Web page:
Your options for asset protection can include:

  • Conversion of non-exempt assets into exempt assets;
  • Transferring your family residence to a family member or spouse;
  • Transferring your primary residence while retaining a life estate;
  • Using court orders to increase the resources and/or income that the spouse of a nursing home resident can retain;
  • Utilizing certain types of Trusts; and Lady Bird Deed
  • Gifting assets.

Each option has important implications, which is why it is crucial that you thoroughly discuss your decisions with a knowledgeable Medicaid attorney.

#6: How can I provide for my estate distribution when I die?
When distributing assets upon death, your options are:

  • Joint Tenancy Accounts
  • Payable on Death Accounts
  • Revocable Living Trust
  • Transfer with a Retained Life Estate
  • Will

Each of these has significant legal ramifications and should be discussed with a knowledgeable estate planning attorney like myself. Also, some financial products, such as life insurance, IRA’s, retirement plans, and annuities, provide for the distribution on death to a designated beneficiary.

#7: What kind of elder law attorney should be consulted?
Most lawyers typically concentrate on one or two specific areas of law. It is important for caregivers to hire attorneys who have the appropriate and holistic experience in several areas of law. Lawyers advising caregivers on planning for long-term care should have knowledge of the following areas of law:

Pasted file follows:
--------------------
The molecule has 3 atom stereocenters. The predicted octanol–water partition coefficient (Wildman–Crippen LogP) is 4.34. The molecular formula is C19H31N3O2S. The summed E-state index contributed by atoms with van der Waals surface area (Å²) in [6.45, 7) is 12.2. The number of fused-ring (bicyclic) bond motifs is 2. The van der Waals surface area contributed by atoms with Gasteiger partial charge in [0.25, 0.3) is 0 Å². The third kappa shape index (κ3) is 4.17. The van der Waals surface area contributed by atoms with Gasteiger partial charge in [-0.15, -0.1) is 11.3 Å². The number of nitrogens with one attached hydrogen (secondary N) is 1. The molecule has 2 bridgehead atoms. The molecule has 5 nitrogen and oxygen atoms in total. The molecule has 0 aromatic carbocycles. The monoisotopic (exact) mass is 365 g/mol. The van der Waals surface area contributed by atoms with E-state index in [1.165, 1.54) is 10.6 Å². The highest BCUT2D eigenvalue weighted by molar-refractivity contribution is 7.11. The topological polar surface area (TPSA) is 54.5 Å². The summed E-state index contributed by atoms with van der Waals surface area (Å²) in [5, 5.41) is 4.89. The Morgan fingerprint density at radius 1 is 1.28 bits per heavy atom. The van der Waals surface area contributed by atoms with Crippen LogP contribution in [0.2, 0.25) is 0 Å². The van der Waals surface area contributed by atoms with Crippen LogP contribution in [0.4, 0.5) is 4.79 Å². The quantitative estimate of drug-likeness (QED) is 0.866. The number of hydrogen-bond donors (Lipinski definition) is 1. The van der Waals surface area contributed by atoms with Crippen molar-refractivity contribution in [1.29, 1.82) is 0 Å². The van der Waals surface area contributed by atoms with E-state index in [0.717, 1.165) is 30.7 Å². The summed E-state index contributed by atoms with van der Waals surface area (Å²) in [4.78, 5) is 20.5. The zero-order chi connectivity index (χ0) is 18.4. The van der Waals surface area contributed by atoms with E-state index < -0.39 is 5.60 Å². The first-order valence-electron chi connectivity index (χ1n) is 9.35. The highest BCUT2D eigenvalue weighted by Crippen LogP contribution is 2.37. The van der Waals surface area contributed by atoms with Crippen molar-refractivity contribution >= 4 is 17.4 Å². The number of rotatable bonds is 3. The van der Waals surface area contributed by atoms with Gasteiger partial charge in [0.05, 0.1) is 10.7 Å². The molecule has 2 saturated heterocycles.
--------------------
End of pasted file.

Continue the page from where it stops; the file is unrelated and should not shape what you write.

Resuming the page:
• Medicaid laws
  • Social Security (if applicable)
  • Veterans Benefits (aid and attendance)
  • Various Trusts ( revocable, irrevocable, and special needs trusts)
  • Conservatorships and Guardianships
  • Durable power of attorney for health care and asset management
  • Tax (income, estate and gift) planning

Not all attorneys have experience with all of the above-mentioned areas. In some cases, they may defer questions about social security or income tax questions to other advisors that they work with. But most any reputable elder law attorney who focuses on asset preservation should know about Medicaid, Types of Trusts and their uses, Powers of Attorney, Guardianship issues, and the gifting tax rules.

Planning for the eventual possibility of incapacity is something most all of us will experience in our lifetime. We will either be a caregiver or a care receiver, but it’s inevitable that we’ll have a family member or know someone that is dealing with these issues. The most important aspect you should remember is to make sure you, your immediate family and those of your spouse, if married, all establish a plan that can be implemented before it becomes too late. It is much, much better to be proactive rather than reactive.

Too many families ignore these issues believing that it will never happen to them, and then when the unexpected crisis happens, they quickly run out of options and like so many, watch their loved ones estates being spent away because they failed to plan.

Don’t let this happen to your family – give my office a call at 972-516-9911 and ask for me – Dan Chern. I’ll be happy to meet with you at my office, or if necessary, your home or health care facility. For more information about my services please contact us or schedule a complimentary consult .